By Ruth Nickels and Wayne Ashworth

The Aurora Borealis spread brilliantly across the eternal night skyline of Interior Alaska, in the Goldenheart City of Fairbanks. The streaking northern lights danced on the rosy dawn, briefly interrupting the thick ice fog rolling in that would be replaced in minutes or hours by sunset, cold and unrelenting.

Ice crystals twinkled delicately on every tree limb of the pristine landscape. Every breath drawn brought a sharp crushing shudder to face and shocked lungs. As the sunset hue was quickly overcome by splendid colors of sunset over the frozen frontier, the silence of the scene was momentarily broken by the roar magnifying high above in the dark unseen sky.

The solitary figure far below paused to listen as the “Red-Eye” Delta jet passed, fading into the distance. This was the reason for enduring the severe cold night training “walks,” the pain, and the difficulty. This was the promise of every dream come true. Soon enough, those months of preparation and years of disabled living would bear fruit. It would begin on a plane one pristine December night.

The snow crunched acoustically in the dark as the figure slid deeper into the bundled parka, shivered expectantly, and continued dragging on, short of limb and spine, but smiling…

Flying Delta Airlines

On December 7, 1999, Delta Flight 1541, delayed by snow storms, departed Fairbanks for Atlanta via Seattle and Salt Lake City. The Delta Airlines flight crews were helpful in providing assistance with seating, service, and accommodations on board. The ground crews worked diligently to clear the runways, de-ice the wings, and handled the luggage flawlessly.

Delta Airlines has streamlined their operations in the Northwest region, making it seem almost effortless, like well oiled machinery. The catered food is still slightly below hospital standards but their employees compensate by efficiency and grace under fire. I’ve had the glory of watching them work under adverse conditions (no lights, no ovens, no electronics, crashed service carts, turbulence, passengers who behave like chimpanzees, and even lack of biffies), and their professional demeanor and innovativeness is at times, incredible. One incredulous and happy traveler. “Thumb UP”, Delta!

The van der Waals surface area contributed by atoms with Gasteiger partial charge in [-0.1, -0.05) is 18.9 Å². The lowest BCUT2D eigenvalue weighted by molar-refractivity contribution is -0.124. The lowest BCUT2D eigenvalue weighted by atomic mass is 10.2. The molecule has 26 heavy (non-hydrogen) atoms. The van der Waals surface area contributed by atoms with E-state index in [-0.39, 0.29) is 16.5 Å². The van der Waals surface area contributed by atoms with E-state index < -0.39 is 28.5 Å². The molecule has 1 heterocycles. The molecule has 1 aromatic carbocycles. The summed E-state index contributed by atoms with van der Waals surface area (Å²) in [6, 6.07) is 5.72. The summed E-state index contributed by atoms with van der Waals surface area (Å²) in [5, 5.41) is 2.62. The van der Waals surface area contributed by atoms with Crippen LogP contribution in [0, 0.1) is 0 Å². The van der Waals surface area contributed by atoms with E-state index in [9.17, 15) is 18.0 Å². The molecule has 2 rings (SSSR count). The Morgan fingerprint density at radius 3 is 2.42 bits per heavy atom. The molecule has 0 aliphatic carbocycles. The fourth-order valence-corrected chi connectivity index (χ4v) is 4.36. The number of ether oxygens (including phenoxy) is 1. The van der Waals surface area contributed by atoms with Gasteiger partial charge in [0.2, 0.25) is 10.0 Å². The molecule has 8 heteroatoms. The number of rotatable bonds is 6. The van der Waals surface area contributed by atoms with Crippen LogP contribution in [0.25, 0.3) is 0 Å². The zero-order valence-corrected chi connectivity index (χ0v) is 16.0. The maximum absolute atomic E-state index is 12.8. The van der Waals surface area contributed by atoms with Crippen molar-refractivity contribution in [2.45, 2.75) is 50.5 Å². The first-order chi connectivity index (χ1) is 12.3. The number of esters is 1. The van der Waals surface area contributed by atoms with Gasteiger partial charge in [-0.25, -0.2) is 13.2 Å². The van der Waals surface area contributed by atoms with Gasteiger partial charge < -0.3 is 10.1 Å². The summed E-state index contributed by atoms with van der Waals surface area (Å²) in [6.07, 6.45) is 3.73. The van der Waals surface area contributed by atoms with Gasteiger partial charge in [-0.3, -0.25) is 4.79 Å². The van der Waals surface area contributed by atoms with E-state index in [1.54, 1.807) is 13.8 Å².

Airport Review


Fairbanks International Airport is fully accessible. Restrooms, phones, and bathrooms are located on the ground level. Pickup or drop off for passenger or baggage can be accomplished in close proximity to the ticket counters/check-in. Curb breaks are in place, with automatic doors. Short term and long term parking are only accessible by stairs, however (unless you use the vehicle entrance ramp). The airport is clean and well-maintained. Baggage is located on the ground floor, and the gates are accessible by elevator, escalator, or stairs to the second level.


SEATAC and ANC are often in a state of construction. It’s helpful if you know someone locally who can assist you in negotiating the SEATAC terminal. Anchorage had diverted their Delta gate as of December 2000, and there were no facilities open, the gate was unattended by airport or airline employees, and the PA system was disabled. You cannot transfer in the chairs, and there will be less chairs than passengers. No phone is visible within dragging or wheeling distance. No vending machines are available, so plan to bring your own beverages for medications. There is a clock visible through one of the mesh gates of a closed vendor. It’s clean, isolated, and difficult to maneuver in. It’s slightly cool, so dress comfortably in layers. You’re not experiencing menopause, the heat variance between cool and hot are extreme.

The folks in Alaska are very down to earth, lacking pretentiousness, and willing to lend you a hand, so don’t be afraid to ask directly for assistance. Don’t let the moose meat bags throw you off. We don’t live in igloos and bears aren’t usually seen downtown- just moose.

(SLC) Salt Lake City, Utah

The airport in SLC was clean and well maintained. It was easy to follow flight information, locate gates, accessible restrooms, phones, and transportation was available to those of us restricted by mobility. Lounges were dispersed throughout the terminal, making rest stops between gates very convenient. An abundance of transport-carts and wheelchairs were in evidence, and the attendants were well trained and pleasant.

There was only one incident in the entire trip in which, (from the literally hundreds of Delta Airlines dedicated workers) one employee became the exception. He was stationed at the gate on both the flight down, and the return flight on the 21st. The man seemed to have an affinity for rudeness with those of us gimps who had gathered in one area of the lobby (due to delays with the planes electronic malfunctions) as directed, for quick boarding once the Captain and Airline Representative agreed that the plane was airworthy. I observed the man for some time, (having had a embarrassing exchange with him on the flight down) and was able to see him interact now with others visibly impaired by an assortment of prosthetic limbs, wheelchairs, walkers, and sight canes. At least he was consistent.